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New strategies proposed to combat animal diseases like ASF and AI

By Jean-Paul McDonald

In a proactive move to strengthen animal biosecurity, Canada's House of Commons agriculture committee recently released a series of important recommendations. These recommendations are aimed at bolstering Canada's defenses against significant animal health threats, such as African swine fever (ASF) and avian influenza (AI). 

The Standing Committee on Agriculture and Agri-Food has identified seven key recommendations to enhance Canada's preparedness for biosecurity risks. First and foremost, the committee emphasizes the need to work closely with international partners to share best practices and coordinate efforts in enhancing biosecurity measures.  

This cooperation is crucial in a globalized world where diseases can easily cross borders. Additionally, there's a push for increased funding for the development and implementation of innovative biosecurity technologies and practices, including sensor technologies and automated disinfection systems. Regular reviews of biosecurity protocols are also encouraged to ensure their effectiveness.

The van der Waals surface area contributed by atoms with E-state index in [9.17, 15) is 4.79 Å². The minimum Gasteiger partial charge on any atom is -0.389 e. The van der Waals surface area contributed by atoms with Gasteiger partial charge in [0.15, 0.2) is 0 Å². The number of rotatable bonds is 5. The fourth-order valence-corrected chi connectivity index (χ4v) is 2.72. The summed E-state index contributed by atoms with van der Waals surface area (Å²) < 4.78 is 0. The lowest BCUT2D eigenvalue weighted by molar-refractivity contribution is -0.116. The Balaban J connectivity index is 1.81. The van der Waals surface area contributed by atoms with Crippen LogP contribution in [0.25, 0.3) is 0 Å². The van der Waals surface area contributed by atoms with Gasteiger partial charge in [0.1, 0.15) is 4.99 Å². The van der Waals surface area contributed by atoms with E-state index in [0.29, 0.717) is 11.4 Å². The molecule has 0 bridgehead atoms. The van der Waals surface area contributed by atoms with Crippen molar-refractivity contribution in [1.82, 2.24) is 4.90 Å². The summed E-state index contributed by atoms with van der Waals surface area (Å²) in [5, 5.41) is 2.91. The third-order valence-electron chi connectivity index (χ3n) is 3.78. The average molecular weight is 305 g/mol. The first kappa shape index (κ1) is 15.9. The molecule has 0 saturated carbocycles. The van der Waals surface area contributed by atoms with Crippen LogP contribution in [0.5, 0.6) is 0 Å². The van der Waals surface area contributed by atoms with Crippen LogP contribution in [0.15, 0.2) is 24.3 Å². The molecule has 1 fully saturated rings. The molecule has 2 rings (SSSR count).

The committee suggests developing a national awareness campaign to educate both industry stakeholders and the public about the importance of biosecurity measures. This initiative aims to highlight the link between high animal welfare standards and the prevention of disease spread. 

Improving Canada’s ability to respond to animal disease outbreaks is another focus area. This includes engaging in public-private partnerships for the development of new vaccines and treatments, and the standardization of requirements for animal medications.  

The government's proposal to develop vaccine banks, as outlined in the 2023 budget for diseases like foot-and-mouth disease, is a step in this direction. 

Prioritizing protocol agreements with trading partners for diseases like ASF is critical to maintaining healthy trade relationships. Additionally, reviewing the Canadian Food Inspection Agency’s compensation policy to include all costs associated with the destruction of animals is suggested. 

The committee also highlights the importance of ensuring Canadian border and inspection services are well-equipped to handle biosecurity threats. This includes adequate training in agricultural matters, enforcing penalties for non-compliance with import requirements, and ensuring reciprocity of standards between countries. 

Lastly, the committee recommends a review of regulatory requirements for the disposal of specified risk material. This is to enable Canadian beef producers to compete more effectively in international markets without compromising biosecurity or Canada’s status regarding bovine spongiform encephalopathy. 

These recommendations, if implemented, should significantly strengthen Canada's biosecurity measures, safeguarding the health of the nation's livestock and supporting the agricultural industry's continued growth and sustainability. 

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